The final link in the mitochondrial electron-transport chain is cytochrome c oxidase. The cytochrome c oxidase complex accepts electrons from the soluble electron carrier cytochrome c, and it uses yet a different, third mechanism to pump protons across the inner mitochondrial membrane. The structure of the mammalian complex is illustrated below:
The structure of cytochrome c oxidase. The final complex in the mitochondrial electron-transfer chain consists of 13 different protein subunits. (A) The entire dimeric complex is shown, positioned in the crista membrane. The highly conserved subunits I (green), II (purple), and III (blue) are encoded by the mitochondrial genome, and they form the functional core of the enzyme. (B) The functional core of the complex. Electrons pass through this structure from cytochrome c via bound copper ions (blue spheres) and hemes
(red) to an O2 molecule bound between heme a3 and a copper ion. The four protons needed to reduce O2 to water are taken up from the matrix. (C) This shows the symbol for cytochrome c oxidase used throughout this chapter.
The atomic-resolution structures, combined with studies of the effect of mutations introduced into the enzyme by genetic engineering of the yeast and bacterial proteins, have revealed the detailed mechanisms of this electron-driven proton pump. Because oxygen has a high affinity for electrons, it can release a large amount of free energy when it is reduced to form water. Thus, the emergence of cellular respiration, in which O2 is converted to water, enabled organisms to harness much more energy than can be derived from anaerobic metabolism. The availability of the large amount of energy released by the reduction of molecular oxygen to form water is thought to have been essential to the emergence of multicellular life: this would explain why all large organisms respire. The ability of biological systems to use O2 in this way, however, requires sophisticated chemistry. Once a molecule of O2 has picked up one electron, it forms a superoxide radical anion (O2•–) that is dangerously reactive and rapidly takes up an additional three electrons wherever it can get them, with destructive effects on its immediate environment. We can tolerate oxygen in the air we breathe only because the uptake of the first electron by the O2 molecule is slow, allowing cells to use enzymes to control electron uptake by oxygen. Thus, cytochrome c oxidase holds on to oxygen at a special bimetallic center, where it remains clamped between a heme-linked iron atom and a copper ion until it has picked up a total of four electrons. Only then are the two oxygen atoms of the oxygen molecule safely released as two molecules of water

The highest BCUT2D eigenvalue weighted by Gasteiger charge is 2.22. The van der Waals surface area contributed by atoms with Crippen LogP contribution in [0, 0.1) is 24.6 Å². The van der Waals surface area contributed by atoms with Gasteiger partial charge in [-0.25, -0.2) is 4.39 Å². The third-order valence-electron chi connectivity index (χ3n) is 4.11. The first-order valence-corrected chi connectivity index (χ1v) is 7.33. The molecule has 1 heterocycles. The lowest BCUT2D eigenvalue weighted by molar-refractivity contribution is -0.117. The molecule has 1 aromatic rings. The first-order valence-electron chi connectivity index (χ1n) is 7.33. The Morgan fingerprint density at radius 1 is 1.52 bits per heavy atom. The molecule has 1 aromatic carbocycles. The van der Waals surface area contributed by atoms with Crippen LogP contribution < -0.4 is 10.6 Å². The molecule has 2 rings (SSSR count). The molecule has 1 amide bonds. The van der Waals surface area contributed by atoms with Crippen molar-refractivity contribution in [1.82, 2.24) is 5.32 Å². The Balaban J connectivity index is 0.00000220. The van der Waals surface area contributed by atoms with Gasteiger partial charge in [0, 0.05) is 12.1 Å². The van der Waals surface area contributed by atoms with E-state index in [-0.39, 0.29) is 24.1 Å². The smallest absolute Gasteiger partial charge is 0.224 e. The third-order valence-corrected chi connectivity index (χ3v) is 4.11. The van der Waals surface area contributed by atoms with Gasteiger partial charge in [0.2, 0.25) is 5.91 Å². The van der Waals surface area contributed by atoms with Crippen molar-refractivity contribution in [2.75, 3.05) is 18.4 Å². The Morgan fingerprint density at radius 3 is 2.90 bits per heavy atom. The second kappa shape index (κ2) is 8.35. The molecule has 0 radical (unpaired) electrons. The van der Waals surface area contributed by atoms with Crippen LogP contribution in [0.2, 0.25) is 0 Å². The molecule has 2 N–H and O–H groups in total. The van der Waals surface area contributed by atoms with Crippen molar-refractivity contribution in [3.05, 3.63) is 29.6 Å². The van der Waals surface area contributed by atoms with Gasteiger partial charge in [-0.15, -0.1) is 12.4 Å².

The reaction of O2 with electrons in cytochrome c oxidase. Electrons from cytochrome c pass through the complex via bound copper ions (blue spheres) and hemes (red) to an O2 molecule bound between heme a3 and a copper ion. Iron ions are shown as red spheres. The iron atom in heme a serves as an electron queuing point where electrons are held so that they can be released to an O2 molecule (not shown) that is held at the bimetallic center active site, which is formed by the central iron of the other heme (heme a3) and a closely apposed copper atom. The four protons needed to reduce O2 to water are removed from the matrix. For each O2 molecule that undergoes the reaction 4e– + 4H+ + O2 → 2H2O, another four protons are pumped out of the matrix by mechanisms that are driven by allosteric changes in protein conformation
The cytochrome c oxidase reaction accounts for about 90% of the total oxygen uptake in most cells. This protein complex is therefore crucial for all aerobic life. Cyanide and azide are extremely toxic because they bind to the heme iron atoms in cytochrome c oxidase much more tightly than does oxygen, thereby greatly reducing ATP production.